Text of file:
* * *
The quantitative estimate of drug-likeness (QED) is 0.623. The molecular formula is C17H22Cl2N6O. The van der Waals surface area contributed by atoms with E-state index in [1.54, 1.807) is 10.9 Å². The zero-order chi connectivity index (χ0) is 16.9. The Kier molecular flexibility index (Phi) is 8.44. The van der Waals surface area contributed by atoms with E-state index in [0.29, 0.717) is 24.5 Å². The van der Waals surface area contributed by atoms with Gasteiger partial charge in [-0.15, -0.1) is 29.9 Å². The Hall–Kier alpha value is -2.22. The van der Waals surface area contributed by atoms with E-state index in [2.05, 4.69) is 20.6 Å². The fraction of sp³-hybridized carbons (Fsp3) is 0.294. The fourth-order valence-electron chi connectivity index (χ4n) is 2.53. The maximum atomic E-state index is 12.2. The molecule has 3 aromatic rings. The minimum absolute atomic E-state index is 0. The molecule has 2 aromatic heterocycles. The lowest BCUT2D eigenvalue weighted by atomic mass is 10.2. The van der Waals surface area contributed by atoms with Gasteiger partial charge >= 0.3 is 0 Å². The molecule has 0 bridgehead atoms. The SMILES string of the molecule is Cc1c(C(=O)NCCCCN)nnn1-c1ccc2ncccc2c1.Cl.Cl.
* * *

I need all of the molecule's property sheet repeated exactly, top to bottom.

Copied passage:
The quantitative estimate of drug-likeness (QED) is 0.623. The molecular formula is C17H22Cl2N6O. The van der Waals surface area contributed by atoms with E-state index in [1.54, 1.807) is 10.9 Å². The zero-order chi connectivity index (χ0) is 16.9. The Kier molecular flexibility index (Phi) is 8.44. The van der Waals surface area contributed by atoms with E-state index in [0.29, 0.717) is 24.5 Å². The van der Waals surface area contributed by atoms with Gasteiger partial charge in [-0.15, -0.1) is 29.9 Å². The Hall–Kier alpha value is -2.22. The van der Waals surface area contributed by atoms with E-state index in [2.05, 4.69) is 20.6 Å². The fraction of sp³-hybridized carbons (Fsp3) is 0.294. The fourth-order valence-electron chi connectivity index (χ4n) is 2.53. The maximum atomic E-state index is 12.2. The molecule has 3 aromatic rings. The minimum absolute atomic E-state index is 0. The molecule has 2 aromatic heterocycles. The lowest BCUT2D eigenvalue weighted by atomic mass is 10.2. The van der Waals surface area contributed by atoms with Gasteiger partial charge >= 0.3 is 0 Å². The molecule has 0 bridgehead atoms. The SMILES string of the molecule is Cc1c(C(=O)NCCCCN)nnn1-c1ccc2ncccc2c1.Cl.Cl.